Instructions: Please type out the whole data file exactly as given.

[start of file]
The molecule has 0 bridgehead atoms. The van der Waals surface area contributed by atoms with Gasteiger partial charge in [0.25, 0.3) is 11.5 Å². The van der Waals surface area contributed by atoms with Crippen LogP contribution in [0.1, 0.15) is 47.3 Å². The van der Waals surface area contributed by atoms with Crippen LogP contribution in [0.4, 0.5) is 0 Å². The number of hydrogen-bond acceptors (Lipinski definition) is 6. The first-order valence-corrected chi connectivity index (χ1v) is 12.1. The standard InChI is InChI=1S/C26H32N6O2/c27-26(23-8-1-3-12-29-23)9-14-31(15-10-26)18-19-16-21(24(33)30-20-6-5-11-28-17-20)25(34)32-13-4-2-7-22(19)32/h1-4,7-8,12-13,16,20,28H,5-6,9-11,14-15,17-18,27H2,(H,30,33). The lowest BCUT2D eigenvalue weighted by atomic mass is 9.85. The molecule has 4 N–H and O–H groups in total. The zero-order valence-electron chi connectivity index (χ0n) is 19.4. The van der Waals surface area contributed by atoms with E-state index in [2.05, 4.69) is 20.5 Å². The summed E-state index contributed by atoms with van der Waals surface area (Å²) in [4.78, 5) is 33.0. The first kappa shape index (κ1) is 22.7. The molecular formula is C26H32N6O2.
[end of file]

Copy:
The molecule has 0 bridgehead atoms. The van der Waals surface area contributed by atoms with Gasteiger partial charge in [0.25, 0.3) is 11.5 Å². The van der Waals surface area contributed by atoms with Crippen LogP contribution in [0.1, 0.15) is 47.3 Å². The van der Waals surface area contributed by atoms with Crippen LogP contribution in [0.4, 0.5) is 0 Å². The number of hydrogen-bond acceptors (Lipinski definition) is 6. The first-order valence-corrected chi connectivity index (χ1v) is 12.1. The standard InChI is InChI=1S/C26H32N6O2/c27-26(23-8-1-3-12-29-23)9-14-31(15-10-26)18-19-16-21(24(33)30-20-6-5-11-28-17-20)25(34)32-13-4-2-7-22(19)32/h1-4,7-8,12-13,16,20,28H,5-6,9-11,14-15,17-18,27H2,(H,30,33). The lowest BCUT2D eigenvalue weighted by atomic mass is 9.85. The molecule has 4 N–H and O–H groups in total. The zero-order valence-electron chi connectivity index (χ0n) is 19.4. The van der Waals surface area contributed by atoms with E-state index in [2.05, 4.69) is 20.5 Å². The summed E-state index contributed by atoms with van der Waals surface area (Å²) in [4.78, 5) is 33.0. The first kappa shape index (κ1) is 22.7. The molecular formula is C26H32N6O2.